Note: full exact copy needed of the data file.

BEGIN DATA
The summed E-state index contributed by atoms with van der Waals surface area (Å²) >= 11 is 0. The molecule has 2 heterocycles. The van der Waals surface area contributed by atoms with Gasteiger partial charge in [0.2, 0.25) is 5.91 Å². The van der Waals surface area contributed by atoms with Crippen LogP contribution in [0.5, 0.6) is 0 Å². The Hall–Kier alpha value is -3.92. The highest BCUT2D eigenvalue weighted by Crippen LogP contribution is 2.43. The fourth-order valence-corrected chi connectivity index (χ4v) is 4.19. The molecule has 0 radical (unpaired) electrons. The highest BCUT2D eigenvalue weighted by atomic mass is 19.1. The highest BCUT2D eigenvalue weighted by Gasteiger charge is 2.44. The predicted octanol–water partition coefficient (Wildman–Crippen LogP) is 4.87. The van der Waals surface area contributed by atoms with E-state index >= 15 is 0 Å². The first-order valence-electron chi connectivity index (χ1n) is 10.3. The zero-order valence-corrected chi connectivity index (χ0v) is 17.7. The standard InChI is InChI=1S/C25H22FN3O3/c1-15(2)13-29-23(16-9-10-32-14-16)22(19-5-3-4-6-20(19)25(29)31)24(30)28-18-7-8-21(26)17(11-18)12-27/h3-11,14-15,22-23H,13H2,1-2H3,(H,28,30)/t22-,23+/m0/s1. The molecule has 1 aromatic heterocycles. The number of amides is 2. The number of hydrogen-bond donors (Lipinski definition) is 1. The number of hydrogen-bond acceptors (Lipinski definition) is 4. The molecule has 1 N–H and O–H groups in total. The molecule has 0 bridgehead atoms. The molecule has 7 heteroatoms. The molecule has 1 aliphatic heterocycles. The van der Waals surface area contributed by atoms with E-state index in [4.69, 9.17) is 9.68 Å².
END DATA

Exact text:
The summed E-state index contributed by atoms with van der Waals surface area (Å²) >= 11 is 0. The molecule has 2 heterocycles. The van der Waals surface area contributed by atoms with Gasteiger partial charge in [0.2, 0.25) is 5.91 Å². The van der Waals surface area contributed by atoms with Crippen LogP contribution in [0.5, 0.6) is 0 Å². The Hall–Kier alpha value is -3.92. The highest BCUT2D eigenvalue weighted by Crippen LogP contribution is 2.43. The fourth-order valence-corrected chi connectivity index (χ4v) is 4.19. The molecule has 0 radical (unpaired) electrons. The highest BCUT2D eigenvalue weighted by atomic mass is 19.1. The highest BCUT2D eigenvalue weighted by Gasteiger charge is 2.44. The predicted octanol–water partition coefficient (Wildman–Crippen LogP) is 4.87. The van der Waals surface area contributed by atoms with E-state index >= 15 is 0 Å². The first-order valence-electron chi connectivity index (χ1n) is 10.3. The zero-order valence-corrected chi connectivity index (χ0v) is 17.7. The standard InChI is InChI=1S/C25H22FN3O3/c1-15(2)13-29-23(16-9-10-32-14-16)22(19-5-3-4-6-20(19)25(29)31)24(30)28-18-7-8-21(26)17(11-18)12-27/h3-11,14-15,22-23H,13H2,1-2H3,(H,28,30)/t22-,23+/m0/s1. The molecule has 1 aromatic heterocycles. The number of amides is 2. The number of hydrogen-bond donors (Lipinski definition) is 1. The number of hydrogen-bond acceptors (Lipinski definition) is 4. The molecule has 1 N–H and O–H groups in total. The molecule has 0 bridgehead atoms. The molecule has 7 heteroatoms. The molecule has 1 aliphatic heterocycles. The van der Waals surface area contributed by atoms with E-state index in [4.69, 9.17) is 9.68 Å².